The Coventry School Committee approved curriculum changes at its Tuesday night meeting that will emphasize integration of more math and technology skills for students next year.
In a 3-1 decision – Committee member Thomas A. Hetherman (District 1) voted against – the council adopted four recommendations by the district’s Curriculum Council that, according to Supt. Michael Convery, will have no fiscal impact on schools.
The first two changes will affect the high school programs:
Digital Media courses at the high school will be offered as a for-credit course beginning with freshman for technologically advanced students
Staff will restructure career and technical programs at the high school to offer increased mathematical support to students.
“The high school has been working on this with the ultimate goal that at the end of three-year programs in some of those fields, kids will be able to access one math-related credit,” said James Erinakes, assistant superintendent.
In the middle school, the committee decided to drop keyboard classes and replace it with a video game creation program.
“I’m fine with everything except for dropping keyboarding,” said Hetherman, who likened eliminating keyboard instruction with handwriting in schools. “I think we need to focus on the basics.”
Keyboarding skills are currently taught in the eighth grade and skill retention is low, said Convery, because students begin using and forming habits with technology much earlier.
“Culturally there is such a change in what these kids are introduced to early we have to do a better job finding out when kids start using the technology and integrate it when they are first using it,” agreed Erinakes. “Integrate prior to them learning habits that render the (keyboarding) curriculum useless because learning it in the eighth grade is, I think, useless.”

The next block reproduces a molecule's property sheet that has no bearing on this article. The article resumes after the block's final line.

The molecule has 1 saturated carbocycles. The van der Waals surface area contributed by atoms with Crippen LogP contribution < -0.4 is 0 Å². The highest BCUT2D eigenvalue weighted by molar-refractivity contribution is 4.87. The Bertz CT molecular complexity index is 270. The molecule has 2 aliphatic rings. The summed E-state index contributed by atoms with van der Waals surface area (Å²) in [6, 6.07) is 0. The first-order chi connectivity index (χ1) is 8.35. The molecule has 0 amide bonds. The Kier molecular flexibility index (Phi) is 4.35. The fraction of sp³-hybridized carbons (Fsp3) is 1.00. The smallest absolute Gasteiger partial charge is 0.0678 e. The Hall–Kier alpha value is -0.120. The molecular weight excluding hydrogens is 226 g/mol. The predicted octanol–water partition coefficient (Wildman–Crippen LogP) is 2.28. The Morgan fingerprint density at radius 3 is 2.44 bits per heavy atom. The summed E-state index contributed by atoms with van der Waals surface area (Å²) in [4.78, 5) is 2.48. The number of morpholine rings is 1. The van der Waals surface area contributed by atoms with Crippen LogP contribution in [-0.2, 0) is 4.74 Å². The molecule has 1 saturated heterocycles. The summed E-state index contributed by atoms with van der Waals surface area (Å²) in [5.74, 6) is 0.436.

The New England Institute of Technology in East Greenwich, which offers a similar program, will work with the middle school to develop content and on equipment needs.
“Fiscally you just can’t add something without dropping something else,” said Convery.
In other business:
Career & Tech Regulations
The committee approved a resolution opposing proposed changes to regulations governing career and technical education in the state until the Board of Regents can conduct further study. A decision on the changes could be made at the Regent’s Jan. 5 meeting, but Coventry’s fiscal and administrative personnel are confused how the town's career and technical center might be affected.
Committee members worried the state Department of Education-approved courses could limit student choice in which career program they enter and in turn limit variety of competencies offered at the career and technical centers. Administrators also identified transportation as a possible problem under RIDE’s plan.
“The quality of planning for this change is a problem,” agreed Erinakes.
Volunteer Policy Update
Convery gave an update on the volunteer policy that was updated on Oct. 25. He said All Bureau of Criminal Information checks, which are required for all volunteers, were being reimbursed. Volunteers for any of the district’s schools need updated information checks every time their child switches schools. Convery said volunteers should allow two weeks for processing of their applications before they can be active volunteers in schools or on field trips because of new administrative procedures.
Trout Unlimited’s Narragansett chapter awarded high school biology teacher Peter Stetson the Lawson Cary Conservation Award. The $1,500 scholarship will help Stetson’s students hatch and raise trout to learn about conservation. Every year students hatch trout in their in-class 1,000-gallon tank and release about 60 percent of the fish into Carbuncle Pond.
The next School Committee meeting will be held at Blackrock Elementary School on Jan. 10.